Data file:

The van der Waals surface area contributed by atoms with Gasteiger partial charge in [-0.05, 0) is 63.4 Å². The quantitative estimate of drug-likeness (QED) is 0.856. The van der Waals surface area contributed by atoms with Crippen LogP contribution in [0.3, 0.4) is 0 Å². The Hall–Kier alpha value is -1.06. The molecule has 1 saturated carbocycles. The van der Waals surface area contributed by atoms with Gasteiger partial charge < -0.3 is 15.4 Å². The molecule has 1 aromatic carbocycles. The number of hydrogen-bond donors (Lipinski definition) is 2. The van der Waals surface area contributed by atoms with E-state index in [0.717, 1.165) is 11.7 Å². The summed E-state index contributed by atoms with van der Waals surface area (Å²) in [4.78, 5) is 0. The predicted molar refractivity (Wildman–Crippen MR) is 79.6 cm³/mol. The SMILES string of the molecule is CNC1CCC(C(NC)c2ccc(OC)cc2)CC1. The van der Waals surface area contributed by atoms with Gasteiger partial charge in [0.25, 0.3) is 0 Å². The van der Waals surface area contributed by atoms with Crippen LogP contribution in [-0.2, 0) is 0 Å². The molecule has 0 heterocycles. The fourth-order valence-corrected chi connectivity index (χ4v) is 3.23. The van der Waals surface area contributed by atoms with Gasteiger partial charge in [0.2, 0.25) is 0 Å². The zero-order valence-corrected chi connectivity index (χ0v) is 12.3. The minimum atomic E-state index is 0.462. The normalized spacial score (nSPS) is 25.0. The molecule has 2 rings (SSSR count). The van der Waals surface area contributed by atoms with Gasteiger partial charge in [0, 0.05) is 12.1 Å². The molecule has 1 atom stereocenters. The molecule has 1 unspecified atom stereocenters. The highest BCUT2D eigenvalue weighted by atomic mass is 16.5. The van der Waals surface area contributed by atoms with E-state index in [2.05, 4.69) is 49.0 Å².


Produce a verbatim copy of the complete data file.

The van der Waals surface area contributed by atoms with Gasteiger partial charge in [-0.05, 0) is 63.4 Å². The quantitative estimate of drug-likeness (QED) is 0.856. The van der Waals surface area contributed by atoms with Crippen LogP contribution in [0.3, 0.4) is 0 Å². The Hall–Kier alpha value is -1.06. The molecule has 1 saturated carbocycles. The van der Waals surface area contributed by atoms with Gasteiger partial charge < -0.3 is 15.4 Å². The molecule has 1 aromatic carbocycles. The number of hydrogen-bond donors (Lipinski definition) is 2. The van der Waals surface area contributed by atoms with E-state index in [0.717, 1.165) is 11.7 Å². The summed E-state index contributed by atoms with van der Waals surface area (Å²) in [4.78, 5) is 0. The predicted molar refractivity (Wildman–Crippen MR) is 79.6 cm³/mol. The SMILES string of the molecule is CNC1CCC(C(NC)c2ccc(OC)cc2)CC1. The van der Waals surface area contributed by atoms with Gasteiger partial charge in [0.25, 0.3) is 0 Å². The van der Waals surface area contributed by atoms with Crippen LogP contribution in [-0.2, 0) is 0 Å². The molecule has 0 heterocycles. The fourth-order valence-corrected chi connectivity index (χ4v) is 3.23. The van der Waals surface area contributed by atoms with Gasteiger partial charge in [0.2, 0.25) is 0 Å². The zero-order valence-corrected chi connectivity index (χ0v) is 12.3. The minimum atomic E-state index is 0.462. The normalized spacial score (nSPS) is 25.0. The molecule has 2 rings (SSSR count). The van der Waals surface area contributed by atoms with Gasteiger partial charge in [0, 0.05) is 12.1 Å². The molecule has 1 atom stereocenters. The molecule has 1 unspecified atom stereocenters. The highest BCUT2D eigenvalue weighted by atomic mass is 16.5. The van der Waals surface area contributed by atoms with E-state index in [2.05, 4.69) is 49.0 Å².